Advanced Power Management for In-Service Combatants
Navy SBIR 2010.1 - Topic N101-055
NAVSEA - Mr. Dean Putnam - email@example.com
Opens: December 10, 2009 - Closes: January 13, 2010
N101-055 TITLE: Advanced Power Management for In-Service Combatants
TECHNOLOGY AREAS: Ground/Sea Vehicles
ACQUISITION PROGRAM: PMS 400F, Fleet Support Office
OBJECTIVE: Develop an advanced power management system including the associated algorithms, control programming, and human interfaces that will provide the capability to monitor and adjust energy generation sources, energy storage, and dynamic loads for enhanced shipboard distribution performance.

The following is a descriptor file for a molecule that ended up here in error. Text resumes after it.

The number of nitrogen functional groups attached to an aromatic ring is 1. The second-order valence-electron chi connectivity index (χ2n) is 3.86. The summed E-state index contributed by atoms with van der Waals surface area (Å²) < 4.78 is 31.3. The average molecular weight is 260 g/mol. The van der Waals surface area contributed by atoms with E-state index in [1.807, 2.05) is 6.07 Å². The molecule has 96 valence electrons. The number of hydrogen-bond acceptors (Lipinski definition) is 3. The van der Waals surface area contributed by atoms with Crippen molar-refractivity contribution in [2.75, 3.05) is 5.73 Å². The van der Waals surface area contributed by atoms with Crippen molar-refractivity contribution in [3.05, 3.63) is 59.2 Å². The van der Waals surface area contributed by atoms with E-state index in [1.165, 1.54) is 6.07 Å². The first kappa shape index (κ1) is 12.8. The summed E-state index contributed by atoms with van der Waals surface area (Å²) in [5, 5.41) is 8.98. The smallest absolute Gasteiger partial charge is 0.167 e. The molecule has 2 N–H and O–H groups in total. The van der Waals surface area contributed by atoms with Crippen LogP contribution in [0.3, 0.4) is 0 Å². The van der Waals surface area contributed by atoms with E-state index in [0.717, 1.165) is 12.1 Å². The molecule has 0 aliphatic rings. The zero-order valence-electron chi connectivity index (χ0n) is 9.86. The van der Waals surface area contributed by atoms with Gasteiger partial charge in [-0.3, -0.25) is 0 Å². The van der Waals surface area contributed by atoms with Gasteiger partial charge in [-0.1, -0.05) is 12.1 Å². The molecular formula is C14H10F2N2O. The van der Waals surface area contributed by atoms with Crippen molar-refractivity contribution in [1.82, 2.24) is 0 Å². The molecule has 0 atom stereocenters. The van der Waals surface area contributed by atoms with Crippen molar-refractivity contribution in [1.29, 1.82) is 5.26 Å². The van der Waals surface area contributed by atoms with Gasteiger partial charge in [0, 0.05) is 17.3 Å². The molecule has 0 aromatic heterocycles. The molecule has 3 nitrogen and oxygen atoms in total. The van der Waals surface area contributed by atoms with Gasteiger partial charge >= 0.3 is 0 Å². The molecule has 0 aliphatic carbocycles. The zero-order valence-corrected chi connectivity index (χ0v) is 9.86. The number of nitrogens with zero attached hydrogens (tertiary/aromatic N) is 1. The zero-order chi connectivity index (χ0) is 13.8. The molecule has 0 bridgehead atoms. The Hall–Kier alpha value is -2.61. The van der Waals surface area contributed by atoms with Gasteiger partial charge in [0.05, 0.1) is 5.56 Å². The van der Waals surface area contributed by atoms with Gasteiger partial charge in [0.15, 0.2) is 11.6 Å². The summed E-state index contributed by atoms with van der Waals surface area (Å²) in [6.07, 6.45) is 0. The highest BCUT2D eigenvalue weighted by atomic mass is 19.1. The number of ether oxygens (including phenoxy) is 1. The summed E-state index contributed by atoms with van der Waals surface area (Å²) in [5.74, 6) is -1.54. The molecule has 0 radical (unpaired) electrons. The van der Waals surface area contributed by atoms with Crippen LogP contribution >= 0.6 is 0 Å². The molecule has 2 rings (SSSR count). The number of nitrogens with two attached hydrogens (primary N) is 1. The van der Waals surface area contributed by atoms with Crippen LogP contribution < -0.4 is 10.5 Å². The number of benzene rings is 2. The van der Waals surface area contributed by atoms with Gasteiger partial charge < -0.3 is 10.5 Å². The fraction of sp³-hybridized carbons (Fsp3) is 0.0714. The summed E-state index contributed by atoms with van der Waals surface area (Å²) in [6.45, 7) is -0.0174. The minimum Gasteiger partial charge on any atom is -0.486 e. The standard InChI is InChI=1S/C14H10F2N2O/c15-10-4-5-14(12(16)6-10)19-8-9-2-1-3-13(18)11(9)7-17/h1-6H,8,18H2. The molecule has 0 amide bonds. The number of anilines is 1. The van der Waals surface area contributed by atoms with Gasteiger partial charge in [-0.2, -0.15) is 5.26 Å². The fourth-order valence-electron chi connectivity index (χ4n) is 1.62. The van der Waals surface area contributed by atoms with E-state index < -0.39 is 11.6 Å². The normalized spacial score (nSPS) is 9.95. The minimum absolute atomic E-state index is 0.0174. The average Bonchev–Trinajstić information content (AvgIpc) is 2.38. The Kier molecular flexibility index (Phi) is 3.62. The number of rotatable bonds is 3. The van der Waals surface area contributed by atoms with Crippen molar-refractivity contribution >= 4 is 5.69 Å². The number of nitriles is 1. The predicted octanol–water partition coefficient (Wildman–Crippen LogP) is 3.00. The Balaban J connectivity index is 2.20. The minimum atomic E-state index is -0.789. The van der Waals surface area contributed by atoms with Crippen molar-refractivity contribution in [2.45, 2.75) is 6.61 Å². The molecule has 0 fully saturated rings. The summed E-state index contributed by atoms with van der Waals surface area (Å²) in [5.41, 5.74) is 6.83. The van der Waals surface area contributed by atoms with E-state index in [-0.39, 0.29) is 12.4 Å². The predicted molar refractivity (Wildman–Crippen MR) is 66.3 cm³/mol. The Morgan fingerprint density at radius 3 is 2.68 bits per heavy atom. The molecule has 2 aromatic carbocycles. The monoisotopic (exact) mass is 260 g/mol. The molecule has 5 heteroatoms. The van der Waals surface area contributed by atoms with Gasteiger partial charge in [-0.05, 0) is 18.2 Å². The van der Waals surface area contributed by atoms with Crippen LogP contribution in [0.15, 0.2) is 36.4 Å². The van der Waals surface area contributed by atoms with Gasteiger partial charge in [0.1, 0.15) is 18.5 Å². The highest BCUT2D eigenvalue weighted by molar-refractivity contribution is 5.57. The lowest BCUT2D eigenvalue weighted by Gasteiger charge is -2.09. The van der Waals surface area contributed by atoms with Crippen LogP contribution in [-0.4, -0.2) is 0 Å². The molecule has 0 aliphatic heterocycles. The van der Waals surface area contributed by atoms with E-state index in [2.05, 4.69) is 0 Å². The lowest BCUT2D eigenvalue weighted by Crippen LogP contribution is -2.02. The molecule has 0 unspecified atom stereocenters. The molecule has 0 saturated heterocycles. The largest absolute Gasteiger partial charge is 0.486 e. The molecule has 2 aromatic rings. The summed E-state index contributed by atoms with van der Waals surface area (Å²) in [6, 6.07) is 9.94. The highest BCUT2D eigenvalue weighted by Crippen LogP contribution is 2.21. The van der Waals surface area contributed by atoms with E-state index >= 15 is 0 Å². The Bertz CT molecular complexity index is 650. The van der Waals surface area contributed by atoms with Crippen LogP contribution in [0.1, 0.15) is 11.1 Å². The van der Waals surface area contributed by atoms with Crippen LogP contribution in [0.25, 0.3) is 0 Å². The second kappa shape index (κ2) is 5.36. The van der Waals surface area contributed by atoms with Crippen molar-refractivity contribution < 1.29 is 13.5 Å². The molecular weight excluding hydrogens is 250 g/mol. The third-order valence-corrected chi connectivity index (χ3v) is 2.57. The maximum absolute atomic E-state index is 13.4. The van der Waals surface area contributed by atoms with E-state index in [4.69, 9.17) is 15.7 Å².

DESCRIPTION: PMS 400F is leading efforts with NSWCCD (Philadelphia, PA) to further reduce the Navy’s reliance on fossil fuels while increasing energy efficiency of the DDG 51 Class. Hybrid Electric Drive (HED) will be used to improve DDG 51 Class ship fuel efficiency during normal cruising and enables increased mission load power for future warfighting capabilities. In Electric Propulsion System (EPS) mode, the system will be designed to drive both shafts utilizing electric rotating machines attached to the Main Reduction Gears (MRGs) at ships speeds up to approximately 13 knots without the use of the LM2500 Gas Turbine Main engines (GTMs). In Propulsion Derived Ship’s Service (PDSS) or generation mode, the system will use the attached motors as generators, powered by the GTMs via the MRGs, connected to the electrical distribution system. Operating the HED in PDSS mode provides the redundancy required to secure one of the typically two on-line 501K Ship Service Gas Turbine Generator (SSGTG), providing additional fuel efficiency.